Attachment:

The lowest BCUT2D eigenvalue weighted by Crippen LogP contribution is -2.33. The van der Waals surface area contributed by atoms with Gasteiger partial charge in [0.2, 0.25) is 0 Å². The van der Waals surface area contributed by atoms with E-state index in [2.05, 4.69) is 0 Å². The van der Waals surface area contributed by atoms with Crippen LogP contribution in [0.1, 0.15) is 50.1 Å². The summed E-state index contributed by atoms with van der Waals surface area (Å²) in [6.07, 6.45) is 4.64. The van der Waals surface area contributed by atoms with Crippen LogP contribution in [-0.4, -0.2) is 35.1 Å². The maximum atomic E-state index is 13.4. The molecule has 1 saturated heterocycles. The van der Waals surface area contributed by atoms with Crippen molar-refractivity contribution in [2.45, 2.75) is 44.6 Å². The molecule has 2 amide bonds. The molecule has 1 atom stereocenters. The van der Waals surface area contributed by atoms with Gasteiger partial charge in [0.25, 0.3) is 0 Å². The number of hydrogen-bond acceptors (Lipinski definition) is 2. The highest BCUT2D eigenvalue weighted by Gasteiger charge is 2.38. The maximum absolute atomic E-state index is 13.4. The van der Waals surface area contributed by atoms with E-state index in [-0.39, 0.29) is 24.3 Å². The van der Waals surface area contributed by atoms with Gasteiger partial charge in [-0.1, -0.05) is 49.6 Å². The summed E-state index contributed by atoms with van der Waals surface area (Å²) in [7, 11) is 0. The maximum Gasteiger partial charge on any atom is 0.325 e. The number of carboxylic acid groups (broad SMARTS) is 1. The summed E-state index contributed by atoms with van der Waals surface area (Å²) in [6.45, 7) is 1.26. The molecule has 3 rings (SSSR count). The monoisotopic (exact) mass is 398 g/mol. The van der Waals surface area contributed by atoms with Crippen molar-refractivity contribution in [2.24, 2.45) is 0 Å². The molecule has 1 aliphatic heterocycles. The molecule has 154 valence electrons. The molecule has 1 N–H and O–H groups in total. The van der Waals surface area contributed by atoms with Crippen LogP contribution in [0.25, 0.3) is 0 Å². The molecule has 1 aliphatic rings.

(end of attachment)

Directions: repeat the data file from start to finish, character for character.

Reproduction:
The lowest BCUT2D eigenvalue weighted by Crippen LogP contribution is -2.33. The van der Waals surface area contributed by atoms with Gasteiger partial charge in [0.2, 0.25) is 0 Å². The van der Waals surface area contributed by atoms with E-state index in [2.05, 4.69) is 0 Å². The van der Waals surface area contributed by atoms with Crippen LogP contribution in [0.1, 0.15) is 50.1 Å². The summed E-state index contributed by atoms with van der Waals surface area (Å²) in [6.07, 6.45) is 4.64. The van der Waals surface area contributed by atoms with Crippen LogP contribution in [-0.4, -0.2) is 35.1 Å². The maximum atomic E-state index is 13.4. The molecule has 1 saturated heterocycles. The van der Waals surface area contributed by atoms with Crippen molar-refractivity contribution in [2.45, 2.75) is 44.6 Å². The molecule has 2 amide bonds. The molecule has 1 atom stereocenters. The van der Waals surface area contributed by atoms with Gasteiger partial charge in [0.25, 0.3) is 0 Å². The number of hydrogen-bond acceptors (Lipinski definition) is 2. The highest BCUT2D eigenvalue weighted by Gasteiger charge is 2.38. The maximum absolute atomic E-state index is 13.4. The van der Waals surface area contributed by atoms with E-state index in [-0.39, 0.29) is 24.3 Å². The van der Waals surface area contributed by atoms with Gasteiger partial charge in [-0.1, -0.05) is 49.6 Å². The summed E-state index contributed by atoms with van der Waals surface area (Å²) in [7, 11) is 0. The maximum Gasteiger partial charge on any atom is 0.325 e. The number of carboxylic acid groups (broad SMARTS) is 1. The summed E-state index contributed by atoms with van der Waals surface area (Å²) in [6.45, 7) is 1.26. The molecule has 3 rings (SSSR count). The monoisotopic (exact) mass is 398 g/mol. The van der Waals surface area contributed by atoms with Crippen molar-refractivity contribution in [2.24, 2.45) is 0 Å². The molecule has 1 aliphatic heterocycles. The molecule has 154 valence electrons. The molecule has 1 N–H and O–H groups in total. The van der Waals surface area contributed by atoms with Crippen LogP contribution in [0.25, 0.3) is 0 Å². The molecule has 1 aliphatic rings.